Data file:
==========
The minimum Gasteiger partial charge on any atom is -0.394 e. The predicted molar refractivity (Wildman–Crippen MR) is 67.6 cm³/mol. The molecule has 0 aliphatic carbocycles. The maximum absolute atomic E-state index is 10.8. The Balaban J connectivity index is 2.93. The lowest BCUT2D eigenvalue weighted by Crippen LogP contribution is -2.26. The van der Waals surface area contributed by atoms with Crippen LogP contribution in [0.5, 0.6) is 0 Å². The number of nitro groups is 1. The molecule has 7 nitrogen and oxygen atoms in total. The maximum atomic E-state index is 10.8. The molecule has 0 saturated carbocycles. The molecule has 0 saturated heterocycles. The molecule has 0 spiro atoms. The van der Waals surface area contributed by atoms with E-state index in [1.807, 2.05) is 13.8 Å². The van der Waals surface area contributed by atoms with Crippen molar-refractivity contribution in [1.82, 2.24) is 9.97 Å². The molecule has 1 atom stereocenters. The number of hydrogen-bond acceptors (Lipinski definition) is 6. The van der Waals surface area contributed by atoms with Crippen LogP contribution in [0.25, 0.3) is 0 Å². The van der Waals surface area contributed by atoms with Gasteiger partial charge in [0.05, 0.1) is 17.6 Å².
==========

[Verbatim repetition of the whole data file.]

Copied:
The minimum Gasteiger partial charge on any atom is -0.394 e. The predicted molar refractivity (Wildman–Crippen MR) is 67.6 cm³/mol. The molecule has 0 aliphatic carbocycles. The maximum absolute atomic E-state index is 10.8. The Balaban J connectivity index is 2.93. The lowest BCUT2D eigenvalue weighted by Crippen LogP contribution is -2.26. The van der Waals surface area contributed by atoms with Crippen LogP contribution in [0.5, 0.6) is 0 Å². The number of nitro groups is 1. The molecule has 7 nitrogen and oxygen atoms in total. The maximum atomic E-state index is 10.8. The molecule has 0 saturated carbocycles. The molecule has 0 saturated heterocycles. The molecule has 0 spiro atoms. The van der Waals surface area contributed by atoms with E-state index in [1.807, 2.05) is 13.8 Å². The van der Waals surface area contributed by atoms with Crippen molar-refractivity contribution in [1.82, 2.24) is 9.97 Å². The molecule has 1 atom stereocenters. The number of hydrogen-bond acceptors (Lipinski definition) is 6. The van der Waals surface area contributed by atoms with Crippen LogP contribution in [0.25, 0.3) is 0 Å². The van der Waals surface area contributed by atoms with Gasteiger partial charge in [0.05, 0.1) is 17.6 Å².